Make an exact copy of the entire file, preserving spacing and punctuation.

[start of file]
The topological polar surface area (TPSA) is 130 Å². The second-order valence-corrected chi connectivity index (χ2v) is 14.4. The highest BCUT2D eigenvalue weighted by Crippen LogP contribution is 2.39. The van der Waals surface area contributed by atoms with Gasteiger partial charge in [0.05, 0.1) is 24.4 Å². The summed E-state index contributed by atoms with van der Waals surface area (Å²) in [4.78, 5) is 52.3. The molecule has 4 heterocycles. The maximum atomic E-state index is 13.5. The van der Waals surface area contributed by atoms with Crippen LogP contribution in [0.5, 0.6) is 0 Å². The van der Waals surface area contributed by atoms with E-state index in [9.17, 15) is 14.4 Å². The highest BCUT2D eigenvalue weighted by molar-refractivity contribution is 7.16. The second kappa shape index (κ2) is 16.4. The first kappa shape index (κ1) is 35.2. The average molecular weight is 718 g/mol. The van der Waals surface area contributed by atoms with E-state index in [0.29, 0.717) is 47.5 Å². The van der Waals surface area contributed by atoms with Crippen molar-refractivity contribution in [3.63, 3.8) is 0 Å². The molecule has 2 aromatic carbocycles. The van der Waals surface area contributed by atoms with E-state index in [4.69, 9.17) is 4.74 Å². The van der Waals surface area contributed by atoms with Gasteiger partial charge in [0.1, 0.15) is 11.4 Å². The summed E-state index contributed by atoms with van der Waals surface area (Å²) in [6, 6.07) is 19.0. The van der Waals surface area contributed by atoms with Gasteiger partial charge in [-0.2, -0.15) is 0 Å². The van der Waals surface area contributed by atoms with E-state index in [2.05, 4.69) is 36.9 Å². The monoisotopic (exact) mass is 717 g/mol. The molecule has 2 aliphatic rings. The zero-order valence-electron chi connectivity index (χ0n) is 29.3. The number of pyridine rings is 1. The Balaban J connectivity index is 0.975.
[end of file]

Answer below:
The topological polar surface area (TPSA) is 130 Å². The second-order valence-corrected chi connectivity index (χ2v) is 14.4. The highest BCUT2D eigenvalue weighted by Crippen LogP contribution is 2.39. The van der Waals surface area contributed by atoms with Gasteiger partial charge in [0.05, 0.1) is 24.4 Å². The summed E-state index contributed by atoms with van der Waals surface area (Å²) in [4.78, 5) is 52.3. The molecule has 4 heterocycles. The maximum atomic E-state index is 13.5. The van der Waals surface area contributed by atoms with Crippen LogP contribution in [0.5, 0.6) is 0 Å². The van der Waals surface area contributed by atoms with E-state index in [9.17, 15) is 14.4 Å². The highest BCUT2D eigenvalue weighted by molar-refractivity contribution is 7.16. The second kappa shape index (κ2) is 16.4. The first kappa shape index (κ1) is 35.2. The average molecular weight is 718 g/mol. The van der Waals surface area contributed by atoms with E-state index in [0.29, 0.717) is 47.5 Å². The van der Waals surface area contributed by atoms with Crippen molar-refractivity contribution in [3.63, 3.8) is 0 Å². The molecule has 2 aromatic carbocycles. The van der Waals surface area contributed by atoms with E-state index in [4.69, 9.17) is 4.74 Å². The van der Waals surface area contributed by atoms with Gasteiger partial charge in [0.1, 0.15) is 11.4 Å². The summed E-state index contributed by atoms with van der Waals surface area (Å²) in [6, 6.07) is 19.0. The van der Waals surface area contributed by atoms with Gasteiger partial charge in [-0.2, -0.15) is 0 Å². The van der Waals surface area contributed by atoms with E-state index in [2.05, 4.69) is 36.9 Å². The monoisotopic (exact) mass is 717 g/mol. The molecule has 2 aliphatic rings. The zero-order valence-electron chi connectivity index (χ0n) is 29.3. The number of pyridine rings is 1. The Balaban J connectivity index is 0.975.